What if you could enjoy all the security of being a US citizen. Our country was protected from invaders, our children still had to be educated, our roads were built, etc. Yet, if you decided to, you could opt-out of paying taxes. Sure, some folks would continue to pay taxes. But the same type of person who would opt-out of paying union dues would opt-out of paying taxes. Pretty soon, the rest of us feel like idiots, and there would be no federal, state or local treasury. And as a result, there would end up being no country. That's the closest analogy I can make to this outrage of forcing unions to provide services to employees for free, while they enjoy all the benefits that we provide.

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Arrow 57 replies Author Time Post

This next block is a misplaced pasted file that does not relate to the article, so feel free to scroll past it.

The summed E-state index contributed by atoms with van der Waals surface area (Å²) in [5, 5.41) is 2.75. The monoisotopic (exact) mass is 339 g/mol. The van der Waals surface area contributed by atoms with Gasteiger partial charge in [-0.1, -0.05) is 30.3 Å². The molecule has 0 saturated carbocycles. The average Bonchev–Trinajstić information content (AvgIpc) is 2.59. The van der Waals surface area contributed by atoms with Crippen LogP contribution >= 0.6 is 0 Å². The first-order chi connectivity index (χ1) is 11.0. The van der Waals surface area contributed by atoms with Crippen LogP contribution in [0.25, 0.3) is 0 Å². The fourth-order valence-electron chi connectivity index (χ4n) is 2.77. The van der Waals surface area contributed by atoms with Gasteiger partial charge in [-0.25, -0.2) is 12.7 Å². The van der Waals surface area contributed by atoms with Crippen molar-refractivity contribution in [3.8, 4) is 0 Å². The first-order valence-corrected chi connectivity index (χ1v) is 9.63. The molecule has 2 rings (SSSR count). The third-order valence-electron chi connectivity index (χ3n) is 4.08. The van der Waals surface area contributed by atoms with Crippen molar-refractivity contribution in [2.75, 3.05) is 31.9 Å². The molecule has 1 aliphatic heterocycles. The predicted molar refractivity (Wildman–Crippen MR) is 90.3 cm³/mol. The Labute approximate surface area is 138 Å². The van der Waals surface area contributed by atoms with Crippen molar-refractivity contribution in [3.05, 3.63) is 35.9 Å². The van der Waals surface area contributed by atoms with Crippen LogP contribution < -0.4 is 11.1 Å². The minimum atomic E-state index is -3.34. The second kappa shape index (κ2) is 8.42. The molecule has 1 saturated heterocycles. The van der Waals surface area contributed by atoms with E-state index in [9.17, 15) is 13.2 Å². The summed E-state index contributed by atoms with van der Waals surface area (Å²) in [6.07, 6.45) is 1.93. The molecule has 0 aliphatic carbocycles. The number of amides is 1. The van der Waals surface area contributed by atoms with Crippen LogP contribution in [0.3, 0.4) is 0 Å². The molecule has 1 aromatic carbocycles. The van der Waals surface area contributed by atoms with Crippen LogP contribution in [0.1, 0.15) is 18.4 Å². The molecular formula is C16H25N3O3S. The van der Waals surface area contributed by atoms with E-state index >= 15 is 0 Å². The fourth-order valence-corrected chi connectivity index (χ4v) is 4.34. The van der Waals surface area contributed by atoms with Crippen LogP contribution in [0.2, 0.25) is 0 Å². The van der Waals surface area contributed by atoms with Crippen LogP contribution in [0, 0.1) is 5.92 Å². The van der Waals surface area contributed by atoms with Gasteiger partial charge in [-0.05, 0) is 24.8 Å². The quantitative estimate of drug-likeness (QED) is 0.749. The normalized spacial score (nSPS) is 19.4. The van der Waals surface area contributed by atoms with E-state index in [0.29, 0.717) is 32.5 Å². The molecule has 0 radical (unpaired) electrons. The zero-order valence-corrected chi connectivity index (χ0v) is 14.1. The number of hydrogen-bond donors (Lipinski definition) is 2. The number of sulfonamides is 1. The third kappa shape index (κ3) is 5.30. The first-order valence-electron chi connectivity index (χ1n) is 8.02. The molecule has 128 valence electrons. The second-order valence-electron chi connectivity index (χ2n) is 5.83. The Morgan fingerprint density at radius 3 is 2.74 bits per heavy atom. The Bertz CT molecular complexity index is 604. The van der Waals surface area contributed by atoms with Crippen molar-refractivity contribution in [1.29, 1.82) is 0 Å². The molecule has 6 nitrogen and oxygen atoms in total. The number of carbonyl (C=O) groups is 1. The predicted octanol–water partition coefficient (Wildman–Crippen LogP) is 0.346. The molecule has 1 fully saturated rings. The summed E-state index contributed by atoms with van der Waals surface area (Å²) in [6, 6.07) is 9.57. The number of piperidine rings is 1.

Reply What "Right to Work" really means (Original post)
louis c Dec 2012 OP
Laurian Dec 2012 #1
RegieRocker Dec 2012 #2
caraher Dec 2012 #3
James48 Dec 2012 #4
forthemiddle Dec 2012 #11
jschurchin Dec 2012 #21
forthemiddle Dec 2012 #25
James48 Dec 2012 #29
drm604 Dec 2012 #57
D-Lee Dec 2012 #5
Not Sure Dec 2012 #6
Sherman A1 Dec 2012 #7
88mph Dec 2012 #8
nightscanner59 Dec 2012 #44
Historic NY Dec 2012 #9
FiggyJay Dec 2012 #10
Starry Messenger Dec 2012 #12
MrYikes Dec 2012 #13
hfojvt Dec 2012 #14
ipfilter Dec 2012 #19
louis c Dec 2012 #38
annabanana Dec 2012 #15
louis c Dec 2012 #54
PrMaine Dec 2012 #16
ewagner Dec 2012 #17
99Forever Dec 2012 #18
Bosso 63 Dec 2012 #20
Flatulo Dec 2012 #22
burnsei sensei Dec 2012 #23
Raine1967 Dec 2012 #24
louis c Dec 2012 #41
CrispyQ Dec 2012 #26
locks Dec 2012 #27
smirkymonkey Dec 2012 #35
Thinkingabout Dec 2012 #28
Larkspur Dec 2012 #30
Major Nikon Dec 2012 #40